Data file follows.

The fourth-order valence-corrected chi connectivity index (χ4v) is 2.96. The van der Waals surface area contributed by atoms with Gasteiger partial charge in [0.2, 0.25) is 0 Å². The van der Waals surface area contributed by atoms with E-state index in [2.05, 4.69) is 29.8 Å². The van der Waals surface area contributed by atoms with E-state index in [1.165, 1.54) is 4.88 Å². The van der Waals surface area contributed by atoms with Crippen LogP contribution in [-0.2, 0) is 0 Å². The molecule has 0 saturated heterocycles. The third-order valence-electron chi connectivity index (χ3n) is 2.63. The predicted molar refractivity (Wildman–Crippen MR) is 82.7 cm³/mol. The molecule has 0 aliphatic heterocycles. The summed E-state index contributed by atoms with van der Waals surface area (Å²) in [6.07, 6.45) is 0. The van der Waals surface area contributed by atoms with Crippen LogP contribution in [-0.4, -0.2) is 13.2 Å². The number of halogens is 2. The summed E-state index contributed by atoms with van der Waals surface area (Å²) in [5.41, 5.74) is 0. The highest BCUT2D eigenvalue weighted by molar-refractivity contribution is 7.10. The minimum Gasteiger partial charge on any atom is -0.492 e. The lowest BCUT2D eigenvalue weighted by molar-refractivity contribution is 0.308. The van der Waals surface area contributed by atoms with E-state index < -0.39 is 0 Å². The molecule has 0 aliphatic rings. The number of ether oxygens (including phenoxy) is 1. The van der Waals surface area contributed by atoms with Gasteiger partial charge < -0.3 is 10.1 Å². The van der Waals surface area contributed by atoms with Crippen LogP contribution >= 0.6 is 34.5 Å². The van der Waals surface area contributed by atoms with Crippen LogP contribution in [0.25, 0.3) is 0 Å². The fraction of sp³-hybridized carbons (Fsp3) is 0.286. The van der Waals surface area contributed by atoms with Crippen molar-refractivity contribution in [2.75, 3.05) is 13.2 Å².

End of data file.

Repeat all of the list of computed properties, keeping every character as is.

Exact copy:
The fourth-order valence-corrected chi connectivity index (χ4v) is 2.96. The van der Waals surface area contributed by atoms with Gasteiger partial charge in [0.2, 0.25) is 0 Å². The van der Waals surface area contributed by atoms with E-state index in [2.05, 4.69) is 29.8 Å². The van der Waals surface area contributed by atoms with E-state index in [1.165, 1.54) is 4.88 Å². The van der Waals surface area contributed by atoms with Crippen LogP contribution in [-0.2, 0) is 0 Å². The molecule has 0 saturated heterocycles. The third-order valence-electron chi connectivity index (χ3n) is 2.63. The predicted molar refractivity (Wildman–Crippen MR) is 82.7 cm³/mol. The molecule has 0 aliphatic heterocycles. The summed E-state index contributed by atoms with van der Waals surface area (Å²) in [6.07, 6.45) is 0. The van der Waals surface area contributed by atoms with Crippen LogP contribution in [-0.4, -0.2) is 13.2 Å². The number of halogens is 2. The summed E-state index contributed by atoms with van der Waals surface area (Å²) in [5.41, 5.74) is 0. The highest BCUT2D eigenvalue weighted by molar-refractivity contribution is 7.10. The minimum Gasteiger partial charge on any atom is -0.492 e. The lowest BCUT2D eigenvalue weighted by molar-refractivity contribution is 0.308. The van der Waals surface area contributed by atoms with E-state index < -0.39 is 0 Å². The molecule has 0 aliphatic rings. The number of ether oxygens (including phenoxy) is 1. The van der Waals surface area contributed by atoms with Gasteiger partial charge < -0.3 is 10.1 Å². The van der Waals surface area contributed by atoms with Crippen LogP contribution >= 0.6 is 34.5 Å². The van der Waals surface area contributed by atoms with Crippen LogP contribution in [0.25, 0.3) is 0 Å². The fraction of sp³-hybridized carbons (Fsp3) is 0.286. The van der Waals surface area contributed by atoms with Crippen molar-refractivity contribution in [2.75, 3.05) is 13.2 Å².